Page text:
None of our proposals are about closing museums. They are about releasing funding for development. By making funds available, we could do even more things like those at the Museum of Mediterranean and Near Eastern Antiquities - more exhibitions and presenting even more of our fantastic collections from the Mediterranean area. Doing nothing would mean even less funding for our activities: fewer exhibitions and in the long term fewer visitors.

But the Museum of World Culture is your most expensive building. Why not close this or make it more efficient?
Over the last few years the Museum of World Culture has been undergoing a transformation into a model of sustainable activity on offer to the public. The museum used to have only temporary exhibitions on all three floors. Now two floors have a permanent exhibition based on our collections, while we have temporary exhibitions on one floor.

In 2017 we will also begin to lease out one of the two floors of office space.

But it would cost hundreds of millions to build a new museum. How can that be cheaper?
We can see that it would be cheaper in the long term when the costs are spread over a number of years. Our calculations are based partly on market rents in central Stockholm and partly on the estimated cost of building new exhibition space and carrying out the move.

What happens to the staff if you move?
Our proposals are about developing - not running down - our activities. The ambition is that we will have more activities, which will probably mean that we will need more employees.

Will the Far Eastern collections be dispersed?
No, there is no such proposal. The purpose of our proposals is to create even better conditions for conserving the collections. And at a lower cost.

I read that you will have no room for knowledge about Asia. Is that right?
No. We will be able to do more to present the unique collections that we manage. Our proposals mean that we will release resources to look after them even better and develop more public activities involving them and other contemporary issues.

But there is nobody with knowledge about these collections in management positions.
The heads of departments are recruited to manage the work and create the right conditions for our employees to develop our activities. Our employees have great expertise in their specialist areas and do not need a manager with the same knowledge. The heads of departments have been recruited for their managerial abilities. There are four curators who specialise in Asia in our organisation. Obviously, they will continue to work with these important collections. If we can release resources, we can further develop our knowledge about these collections - and the others.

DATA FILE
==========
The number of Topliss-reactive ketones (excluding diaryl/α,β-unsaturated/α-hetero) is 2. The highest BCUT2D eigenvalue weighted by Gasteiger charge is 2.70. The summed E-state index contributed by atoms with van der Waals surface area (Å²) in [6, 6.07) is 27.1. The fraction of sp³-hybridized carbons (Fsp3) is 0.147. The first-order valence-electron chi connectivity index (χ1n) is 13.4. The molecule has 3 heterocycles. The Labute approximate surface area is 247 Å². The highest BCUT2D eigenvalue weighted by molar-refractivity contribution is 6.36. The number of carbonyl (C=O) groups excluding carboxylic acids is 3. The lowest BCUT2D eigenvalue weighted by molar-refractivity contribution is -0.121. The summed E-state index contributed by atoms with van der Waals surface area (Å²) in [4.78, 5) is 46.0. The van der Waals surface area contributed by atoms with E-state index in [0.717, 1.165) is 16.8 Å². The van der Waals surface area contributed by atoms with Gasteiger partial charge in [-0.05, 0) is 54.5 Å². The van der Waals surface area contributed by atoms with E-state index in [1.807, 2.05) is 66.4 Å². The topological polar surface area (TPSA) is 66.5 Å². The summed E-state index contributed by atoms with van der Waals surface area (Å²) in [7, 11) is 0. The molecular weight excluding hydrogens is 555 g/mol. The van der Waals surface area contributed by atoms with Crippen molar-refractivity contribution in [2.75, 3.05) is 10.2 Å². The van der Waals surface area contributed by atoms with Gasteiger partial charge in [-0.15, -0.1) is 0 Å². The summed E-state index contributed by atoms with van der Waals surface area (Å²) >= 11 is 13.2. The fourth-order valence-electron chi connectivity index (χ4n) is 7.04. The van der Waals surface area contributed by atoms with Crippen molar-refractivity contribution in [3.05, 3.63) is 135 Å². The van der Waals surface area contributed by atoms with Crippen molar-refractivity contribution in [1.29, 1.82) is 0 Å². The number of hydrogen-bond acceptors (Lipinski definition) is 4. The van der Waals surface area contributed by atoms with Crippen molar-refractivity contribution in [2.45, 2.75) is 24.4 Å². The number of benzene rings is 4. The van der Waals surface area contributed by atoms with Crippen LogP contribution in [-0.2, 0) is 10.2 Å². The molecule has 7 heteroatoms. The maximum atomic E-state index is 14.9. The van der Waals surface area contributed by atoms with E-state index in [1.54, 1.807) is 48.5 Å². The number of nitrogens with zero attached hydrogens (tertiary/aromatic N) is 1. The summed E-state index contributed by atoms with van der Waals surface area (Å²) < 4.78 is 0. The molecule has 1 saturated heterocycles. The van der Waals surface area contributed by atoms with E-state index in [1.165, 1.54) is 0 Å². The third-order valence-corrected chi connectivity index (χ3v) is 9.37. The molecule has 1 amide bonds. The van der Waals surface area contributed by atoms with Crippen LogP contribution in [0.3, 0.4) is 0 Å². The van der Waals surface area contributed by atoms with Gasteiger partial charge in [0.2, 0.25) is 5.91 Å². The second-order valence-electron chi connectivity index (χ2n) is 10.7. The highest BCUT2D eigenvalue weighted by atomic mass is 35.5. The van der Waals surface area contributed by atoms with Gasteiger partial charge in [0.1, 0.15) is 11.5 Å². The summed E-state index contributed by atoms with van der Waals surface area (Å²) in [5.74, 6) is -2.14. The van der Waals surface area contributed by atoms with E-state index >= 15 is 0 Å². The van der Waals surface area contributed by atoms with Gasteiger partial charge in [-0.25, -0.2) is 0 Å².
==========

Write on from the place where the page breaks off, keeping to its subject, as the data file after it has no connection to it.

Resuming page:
But a number of your curators have left and have not been replaced. Is it not a problem that you lack staff with knowledge about the collections?
It is the agency's ambition to recruit new expertise very soon. This is necessary so as to enable us to develop our activities. We would also like to point out that the agency has a tremendous resource in the existing staff. We have had a new organisation in place since 1 June and the new departments are now looking at what additional expertise they need. In order to be able to develop activities and knowledge about the collections, we must have our finances in balance.

Why are the National Museums of World Culture establishing a Kids Advisory Board?
The agency is looking to establish a number of external advisory functions in order to strengthen our activities. Our mandate includes working to reach a young audience for our activities - exactly as for most museums. Setting up the Kids Advisory Board is one way of increasing the agency's competence in and understanding of the expectations that children and young people have for us. This could be compared with working with various reference groups, which is an entirely normal concept in modern museum practice.

I read that the focus on cost cutting and optimising income is putting the collections in danger.
No, quite the opposite. We intend to create better conditions for conservation.
Our proposals do not include any dilution of cultural heritage. The care of and knowledge about the artefacts are extremely important considerations. During our review we have identified a number of areas that can be developed and improved so as to increase both the security of and access to the collections.
Our artefact archives are currently spread over a number of locations. Not all are equally suitable for the storage of such items and there is a risk of fire, water leaks etc. All our proposals involve an improvement in the care of the artefacts. Our proposals also include releasing resources that will enable us to focus even more on developing our knowledge of them.

Is it true that donations to the museums can be reclaimed?
Since 1999 it has been the agency's responsibility to use donations that have been made to specific museums to conserve and develop knowledge. As far as we are aware, no donors have made donations to buildings, but rather to the activities.

But some external researchers are expressing concern that your collections will be dispersed or become inaccessible. Is that not the case?

No, it is not? The collections that we manage are not threatened. The purpose of all the proposals that we have presented to the government is to be able to take even better care of them and make them more accessible. In accordance with the new organisation that came into force on 1 June, a research council is being set up with both internal and external members. The purpose is to increase interest in our collections and thus develop knowledge about them.

There is international concern about what you are proposing and for the artefacts. May there not be increasing demands for repatriation as a result of this?
All our proposals are about developing our activities, not running them down. This is also the case for our international relations. There is much to be done in developing relations with the indigenous peoples and countries whose cultural heritage we are caring for. Our ambition is that by releasing resources we shall be able to even better attend to and communicate knowledge about these artefacts. The security of our collections is something from which we will never be budged.